With half a dozen amendments flying around the House of Commons at the moment, we thought it would be useful to produce a concise guide to what they all mean.
Benn’s amendment: Calls for ‘indicative votes’ to give the Commons’s view on four possible next steps: another vote on May’s deal; a No Deal Brexit; renegotiate the deal; or hold a second referendum.
Cooper and Boles’s amendment: The amendment essentially provides for the possibility of extending Article 50 to avoid No Deal. The technicalities of doing so mean it involves creating time for a Private Members’ Bill that would make such a provision, in the circumstance that the Prime Minister’s revised or renegotiated deal is voted down – and the timings would require that Bill to proceed before those negotiations end or the vote on the deal takes place. If the Bill goes through, and May’s deal is defeated, only at that stage would MPs get the chance to vote on whether the UK should request an extension.
Creasy’s amendment: The Walthamstow MP proposes an extension to Article 50 and the creation of a ‘citizens’ assembly’ to consider the issues and advise Parliament.
Grieve’s amendment: This would change the rules of the House to allow MPs to seize control of the Commons business agenda from the Government, circumventing the issue that at present various tactics the Opposition and some Tory rebels would like to pursue would require the consent of the executive. It could be used to force Commons votes on a variety of different approaches to Brexit. Previously it made provision for a minority of MPs to take control, but Grieve has removed this very controversial element.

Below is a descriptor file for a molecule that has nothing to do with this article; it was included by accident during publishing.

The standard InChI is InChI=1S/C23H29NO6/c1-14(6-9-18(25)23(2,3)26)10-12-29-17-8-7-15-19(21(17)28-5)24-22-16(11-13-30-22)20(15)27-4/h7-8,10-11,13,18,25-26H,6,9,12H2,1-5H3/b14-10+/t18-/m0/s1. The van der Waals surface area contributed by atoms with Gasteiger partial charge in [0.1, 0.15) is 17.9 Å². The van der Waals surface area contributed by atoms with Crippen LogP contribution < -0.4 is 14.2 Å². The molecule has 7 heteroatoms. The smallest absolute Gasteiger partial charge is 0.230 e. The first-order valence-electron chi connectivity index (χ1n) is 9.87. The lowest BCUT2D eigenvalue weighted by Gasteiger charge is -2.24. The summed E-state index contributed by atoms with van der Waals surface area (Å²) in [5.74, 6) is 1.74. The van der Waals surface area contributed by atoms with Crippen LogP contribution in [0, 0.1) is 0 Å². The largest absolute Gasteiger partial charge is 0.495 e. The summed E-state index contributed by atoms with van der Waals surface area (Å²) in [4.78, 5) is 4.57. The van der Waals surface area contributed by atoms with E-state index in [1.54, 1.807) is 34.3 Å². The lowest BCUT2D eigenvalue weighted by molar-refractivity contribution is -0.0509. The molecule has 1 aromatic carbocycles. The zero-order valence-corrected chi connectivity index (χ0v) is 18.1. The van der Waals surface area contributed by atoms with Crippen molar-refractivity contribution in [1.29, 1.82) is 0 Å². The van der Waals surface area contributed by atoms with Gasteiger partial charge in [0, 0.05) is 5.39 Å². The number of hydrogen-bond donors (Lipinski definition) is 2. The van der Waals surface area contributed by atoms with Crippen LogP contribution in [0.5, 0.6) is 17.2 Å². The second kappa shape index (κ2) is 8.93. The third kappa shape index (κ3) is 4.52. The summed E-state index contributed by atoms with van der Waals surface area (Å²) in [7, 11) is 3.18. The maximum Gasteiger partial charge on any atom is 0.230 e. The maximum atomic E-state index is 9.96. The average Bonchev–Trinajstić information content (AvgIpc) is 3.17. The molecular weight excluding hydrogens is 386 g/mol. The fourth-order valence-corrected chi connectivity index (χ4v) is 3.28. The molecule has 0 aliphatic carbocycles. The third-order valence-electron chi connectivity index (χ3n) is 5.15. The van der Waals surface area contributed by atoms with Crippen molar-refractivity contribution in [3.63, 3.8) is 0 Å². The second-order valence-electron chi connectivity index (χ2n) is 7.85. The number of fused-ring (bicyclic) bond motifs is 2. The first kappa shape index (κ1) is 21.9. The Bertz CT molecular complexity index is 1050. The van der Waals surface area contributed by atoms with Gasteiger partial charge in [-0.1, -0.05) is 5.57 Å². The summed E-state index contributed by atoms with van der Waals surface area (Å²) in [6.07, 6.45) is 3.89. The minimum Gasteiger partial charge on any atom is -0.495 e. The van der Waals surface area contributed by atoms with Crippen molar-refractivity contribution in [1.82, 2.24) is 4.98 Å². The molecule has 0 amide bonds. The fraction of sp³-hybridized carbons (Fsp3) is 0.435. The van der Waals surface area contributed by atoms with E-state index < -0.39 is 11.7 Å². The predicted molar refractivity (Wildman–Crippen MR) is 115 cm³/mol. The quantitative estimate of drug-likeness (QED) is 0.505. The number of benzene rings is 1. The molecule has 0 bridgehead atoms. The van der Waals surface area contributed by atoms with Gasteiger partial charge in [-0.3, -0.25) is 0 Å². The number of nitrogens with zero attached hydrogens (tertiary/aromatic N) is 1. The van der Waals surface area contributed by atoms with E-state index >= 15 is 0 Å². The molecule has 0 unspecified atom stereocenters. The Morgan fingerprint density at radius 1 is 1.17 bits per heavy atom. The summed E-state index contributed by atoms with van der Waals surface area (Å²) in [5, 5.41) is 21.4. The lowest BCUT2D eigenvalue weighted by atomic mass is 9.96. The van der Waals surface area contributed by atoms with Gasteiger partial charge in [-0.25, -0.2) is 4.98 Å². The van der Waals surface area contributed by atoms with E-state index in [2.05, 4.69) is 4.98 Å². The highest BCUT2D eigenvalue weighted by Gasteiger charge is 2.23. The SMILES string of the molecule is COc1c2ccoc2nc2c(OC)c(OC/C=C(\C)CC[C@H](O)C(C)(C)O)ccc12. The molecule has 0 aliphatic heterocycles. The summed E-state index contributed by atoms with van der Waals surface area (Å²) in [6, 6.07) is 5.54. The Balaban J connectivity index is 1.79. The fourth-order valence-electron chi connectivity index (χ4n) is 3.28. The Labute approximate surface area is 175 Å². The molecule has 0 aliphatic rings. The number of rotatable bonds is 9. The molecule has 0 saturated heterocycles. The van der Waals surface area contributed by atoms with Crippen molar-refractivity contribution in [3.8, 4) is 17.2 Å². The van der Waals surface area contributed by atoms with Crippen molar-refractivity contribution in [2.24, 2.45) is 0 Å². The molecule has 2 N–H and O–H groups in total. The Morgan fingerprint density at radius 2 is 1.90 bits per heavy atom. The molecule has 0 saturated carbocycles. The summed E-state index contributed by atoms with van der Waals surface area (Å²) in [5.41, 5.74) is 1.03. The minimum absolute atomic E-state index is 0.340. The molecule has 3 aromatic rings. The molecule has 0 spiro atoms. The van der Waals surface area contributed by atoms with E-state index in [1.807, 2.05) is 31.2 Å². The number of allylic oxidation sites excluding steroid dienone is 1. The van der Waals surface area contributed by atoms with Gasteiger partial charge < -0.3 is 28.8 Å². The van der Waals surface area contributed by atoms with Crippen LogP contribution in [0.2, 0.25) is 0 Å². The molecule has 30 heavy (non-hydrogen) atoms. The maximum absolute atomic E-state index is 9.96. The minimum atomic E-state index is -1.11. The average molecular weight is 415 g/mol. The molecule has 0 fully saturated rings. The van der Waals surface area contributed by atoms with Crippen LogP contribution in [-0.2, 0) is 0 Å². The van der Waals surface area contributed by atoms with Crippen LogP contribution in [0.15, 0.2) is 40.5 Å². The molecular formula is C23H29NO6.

Labour’s amendment: The Opposition’s proposal requires that MPs get votes expressing their opinion on possible approaches “to prevent the UK leaving the EU without a ratified withdrawal agreement and political declaration”, ie to avoid No Deal. It specifies that the options would include “permanent customs union” (Labour’s current policy) and a “public vote”, ie a second referendum.
Reeves’s amendment: This would call on the Government to request an extension to Article 50 if a deal has not secured Parliament’s support by 26th February.